Diana Knowles was an outgoing and vivacious character and a great cook. During her husband's lifetime the couple's north London home provided hospitality and lively debate for visiting scholars. She remained physically and mentally active throughout her final decade and was still working on a translation of one of Gatti's plays until shortly before her death.



Dorothy Knowles, academic: born Johannesburg 28 March 1906; lecturer, Liverpool University 1934 -1967; Honorary Research Fellow, Bedford College, University of London 1967-1984; Honorary Research Fellow, Royal Holloway and Bedford New College; married 1940 John Stephenson Spink (died 1985); died London 10 November 2010.

Start your day with The Independent, sign up for daily news emails
PROMOTED VIDEO
Have you tried new the Independent Digital Edition apps?
ebooks
ebooksA year of political gossip, levity and intrigue from the sharpest pen in Westminster
Sport
football
News
Tangerine Dream Edgar Froese
people
News
Rob Lowe
peopleRob Lowe hits out at Obama's snub of Benjamin Netanyahu
News
Davies (let) says: 'Everybody thought we were having an affair. It was never true!'
people'Our friendship flourished online. You can share some very revelatory moments at four in the morning…'
Arts and Entertainment
Over their 20 years, the band has built a community of dedicated followers the world over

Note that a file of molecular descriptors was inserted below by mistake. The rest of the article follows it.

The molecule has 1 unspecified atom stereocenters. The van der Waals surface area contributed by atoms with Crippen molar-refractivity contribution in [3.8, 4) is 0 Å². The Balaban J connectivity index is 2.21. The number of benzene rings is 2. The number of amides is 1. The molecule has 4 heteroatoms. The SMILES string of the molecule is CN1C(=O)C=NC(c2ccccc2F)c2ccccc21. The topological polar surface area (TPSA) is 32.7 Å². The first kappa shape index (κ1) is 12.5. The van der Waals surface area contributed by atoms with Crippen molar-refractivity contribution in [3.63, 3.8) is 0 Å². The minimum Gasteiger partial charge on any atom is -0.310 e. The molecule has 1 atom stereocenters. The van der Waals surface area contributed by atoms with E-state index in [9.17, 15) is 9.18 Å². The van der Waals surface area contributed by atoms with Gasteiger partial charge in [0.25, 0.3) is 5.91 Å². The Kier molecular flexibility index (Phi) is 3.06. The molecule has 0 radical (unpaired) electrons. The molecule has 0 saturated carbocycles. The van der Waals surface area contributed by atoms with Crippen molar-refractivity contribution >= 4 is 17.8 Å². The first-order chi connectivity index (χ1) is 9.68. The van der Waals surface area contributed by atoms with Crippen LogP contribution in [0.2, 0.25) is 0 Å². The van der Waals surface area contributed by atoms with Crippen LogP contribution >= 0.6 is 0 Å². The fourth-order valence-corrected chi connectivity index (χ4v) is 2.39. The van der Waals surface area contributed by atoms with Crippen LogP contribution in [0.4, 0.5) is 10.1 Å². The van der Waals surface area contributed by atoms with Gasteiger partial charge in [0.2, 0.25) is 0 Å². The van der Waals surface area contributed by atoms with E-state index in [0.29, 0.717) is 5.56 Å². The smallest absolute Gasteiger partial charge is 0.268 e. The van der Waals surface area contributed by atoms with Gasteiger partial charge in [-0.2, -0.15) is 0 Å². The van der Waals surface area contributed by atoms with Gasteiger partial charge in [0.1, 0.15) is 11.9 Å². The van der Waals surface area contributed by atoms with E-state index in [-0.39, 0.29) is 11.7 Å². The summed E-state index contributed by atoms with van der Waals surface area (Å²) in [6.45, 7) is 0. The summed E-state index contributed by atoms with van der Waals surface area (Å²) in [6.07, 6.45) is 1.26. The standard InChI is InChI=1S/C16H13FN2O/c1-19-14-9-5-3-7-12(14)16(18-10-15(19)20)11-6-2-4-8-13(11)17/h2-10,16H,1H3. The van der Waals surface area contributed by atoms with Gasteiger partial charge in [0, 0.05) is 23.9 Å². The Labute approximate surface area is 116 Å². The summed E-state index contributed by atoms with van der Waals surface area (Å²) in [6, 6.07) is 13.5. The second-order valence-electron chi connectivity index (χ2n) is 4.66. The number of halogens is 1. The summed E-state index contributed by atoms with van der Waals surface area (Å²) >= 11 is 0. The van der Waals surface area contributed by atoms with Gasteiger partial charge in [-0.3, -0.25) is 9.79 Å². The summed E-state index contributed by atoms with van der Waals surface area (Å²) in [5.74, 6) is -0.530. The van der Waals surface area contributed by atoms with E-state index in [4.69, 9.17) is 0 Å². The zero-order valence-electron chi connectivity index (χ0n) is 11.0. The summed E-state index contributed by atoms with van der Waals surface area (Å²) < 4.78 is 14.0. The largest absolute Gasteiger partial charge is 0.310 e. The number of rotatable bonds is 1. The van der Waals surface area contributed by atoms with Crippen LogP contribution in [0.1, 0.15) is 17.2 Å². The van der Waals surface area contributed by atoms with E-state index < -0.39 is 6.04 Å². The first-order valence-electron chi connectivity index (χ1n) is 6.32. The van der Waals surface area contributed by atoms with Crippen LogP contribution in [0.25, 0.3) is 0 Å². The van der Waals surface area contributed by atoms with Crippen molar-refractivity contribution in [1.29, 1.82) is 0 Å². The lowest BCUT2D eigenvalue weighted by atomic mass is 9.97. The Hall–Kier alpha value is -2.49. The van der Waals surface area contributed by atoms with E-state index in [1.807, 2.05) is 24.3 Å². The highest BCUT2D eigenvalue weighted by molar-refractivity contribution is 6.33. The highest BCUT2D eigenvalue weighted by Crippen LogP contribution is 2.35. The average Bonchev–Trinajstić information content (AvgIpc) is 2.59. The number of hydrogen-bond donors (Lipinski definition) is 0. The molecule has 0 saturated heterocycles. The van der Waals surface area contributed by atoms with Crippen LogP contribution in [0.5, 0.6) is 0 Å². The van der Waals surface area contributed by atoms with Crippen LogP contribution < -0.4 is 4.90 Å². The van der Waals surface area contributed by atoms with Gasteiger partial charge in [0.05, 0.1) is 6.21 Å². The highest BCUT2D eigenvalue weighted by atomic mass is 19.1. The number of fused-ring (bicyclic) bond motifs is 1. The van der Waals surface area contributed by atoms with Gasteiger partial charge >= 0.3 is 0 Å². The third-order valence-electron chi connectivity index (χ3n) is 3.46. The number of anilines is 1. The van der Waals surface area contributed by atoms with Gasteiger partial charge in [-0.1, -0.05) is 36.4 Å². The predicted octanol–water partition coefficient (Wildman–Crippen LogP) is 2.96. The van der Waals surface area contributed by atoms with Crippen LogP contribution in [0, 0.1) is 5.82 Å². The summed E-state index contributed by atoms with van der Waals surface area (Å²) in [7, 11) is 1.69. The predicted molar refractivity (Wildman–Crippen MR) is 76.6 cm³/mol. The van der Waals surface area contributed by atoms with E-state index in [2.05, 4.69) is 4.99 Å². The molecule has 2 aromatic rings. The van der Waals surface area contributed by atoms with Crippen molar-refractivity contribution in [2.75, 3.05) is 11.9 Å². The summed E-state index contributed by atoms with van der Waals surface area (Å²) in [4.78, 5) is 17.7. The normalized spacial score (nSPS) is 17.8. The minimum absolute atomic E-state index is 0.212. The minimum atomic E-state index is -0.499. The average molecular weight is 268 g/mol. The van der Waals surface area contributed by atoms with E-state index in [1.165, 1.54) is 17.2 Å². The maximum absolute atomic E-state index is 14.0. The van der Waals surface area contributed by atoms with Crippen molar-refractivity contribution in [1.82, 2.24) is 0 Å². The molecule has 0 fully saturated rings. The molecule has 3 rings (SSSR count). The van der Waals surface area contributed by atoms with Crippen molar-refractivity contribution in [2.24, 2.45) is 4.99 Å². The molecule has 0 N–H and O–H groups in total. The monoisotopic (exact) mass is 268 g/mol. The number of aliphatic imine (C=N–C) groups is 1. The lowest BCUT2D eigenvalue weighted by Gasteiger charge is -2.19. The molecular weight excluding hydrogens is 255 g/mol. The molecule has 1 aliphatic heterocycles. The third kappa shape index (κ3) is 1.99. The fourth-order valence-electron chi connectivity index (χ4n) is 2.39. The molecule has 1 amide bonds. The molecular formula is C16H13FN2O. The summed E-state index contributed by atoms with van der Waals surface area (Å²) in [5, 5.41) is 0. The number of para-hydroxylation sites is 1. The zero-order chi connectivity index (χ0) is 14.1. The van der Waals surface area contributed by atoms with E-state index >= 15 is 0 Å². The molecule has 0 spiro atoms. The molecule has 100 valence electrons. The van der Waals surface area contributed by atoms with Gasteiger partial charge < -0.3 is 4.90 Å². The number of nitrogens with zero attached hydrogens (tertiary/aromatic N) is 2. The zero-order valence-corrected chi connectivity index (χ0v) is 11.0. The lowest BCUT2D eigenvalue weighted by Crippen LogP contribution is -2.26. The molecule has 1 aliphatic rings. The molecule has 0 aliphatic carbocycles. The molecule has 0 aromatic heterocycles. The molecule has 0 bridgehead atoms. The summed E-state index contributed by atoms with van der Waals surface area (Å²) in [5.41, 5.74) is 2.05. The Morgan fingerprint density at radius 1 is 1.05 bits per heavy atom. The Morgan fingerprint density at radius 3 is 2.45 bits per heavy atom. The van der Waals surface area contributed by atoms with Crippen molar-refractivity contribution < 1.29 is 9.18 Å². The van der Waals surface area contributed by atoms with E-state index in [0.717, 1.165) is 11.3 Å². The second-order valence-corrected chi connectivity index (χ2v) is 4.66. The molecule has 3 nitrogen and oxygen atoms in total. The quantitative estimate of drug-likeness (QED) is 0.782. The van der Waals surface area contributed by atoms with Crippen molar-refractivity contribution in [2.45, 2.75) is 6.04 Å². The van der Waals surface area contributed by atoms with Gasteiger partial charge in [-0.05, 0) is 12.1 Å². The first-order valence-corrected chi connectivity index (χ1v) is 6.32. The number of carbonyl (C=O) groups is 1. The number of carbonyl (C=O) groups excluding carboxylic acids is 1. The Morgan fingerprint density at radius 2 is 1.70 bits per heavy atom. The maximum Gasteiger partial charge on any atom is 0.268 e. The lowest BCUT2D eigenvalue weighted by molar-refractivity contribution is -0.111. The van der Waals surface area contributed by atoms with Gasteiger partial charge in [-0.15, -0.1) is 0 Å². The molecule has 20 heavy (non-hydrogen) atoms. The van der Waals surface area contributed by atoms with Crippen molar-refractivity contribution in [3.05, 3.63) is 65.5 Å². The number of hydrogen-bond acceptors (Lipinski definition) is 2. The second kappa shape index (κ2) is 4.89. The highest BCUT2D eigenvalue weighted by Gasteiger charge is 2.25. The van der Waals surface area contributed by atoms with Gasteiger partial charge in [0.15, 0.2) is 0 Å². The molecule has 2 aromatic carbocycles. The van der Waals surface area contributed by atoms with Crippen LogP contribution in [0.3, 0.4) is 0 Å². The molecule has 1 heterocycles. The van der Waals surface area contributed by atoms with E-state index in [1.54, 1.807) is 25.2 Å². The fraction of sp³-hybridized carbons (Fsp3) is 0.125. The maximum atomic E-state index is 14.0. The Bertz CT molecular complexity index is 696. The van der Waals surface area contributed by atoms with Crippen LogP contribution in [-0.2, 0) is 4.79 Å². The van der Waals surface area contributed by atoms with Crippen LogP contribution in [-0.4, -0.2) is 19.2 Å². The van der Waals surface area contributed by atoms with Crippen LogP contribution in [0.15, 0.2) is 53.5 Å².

music
News
Staff assemble outside the old City Road offices in London
mediaThe stories, the writers and the changes over the last quarter of a century at Britain's youngest paper
Life and Style
The Oliver twins, Philip and Andrew, at work creating the 'Dizzy' arcade-adventure games in 1988
techDocumentary looks back at origins of the computer-games industry
Arts and Entertainment
Krall says: 'My hero player-singer is Elton John I used to listen to him as a child, every single record
music
Arts and Entertainment
The Wu-Tang Clan will sell only one copy of their album Once Upon A Time In Shaolin
musicWu-Tang Clan and The Sexual Objects offer fans a chance to own only copies of their latest albums
News
i100
Environment
Number so freshwater mussels in Cumbria have plummeted from up to three million in the 20th century to 500,000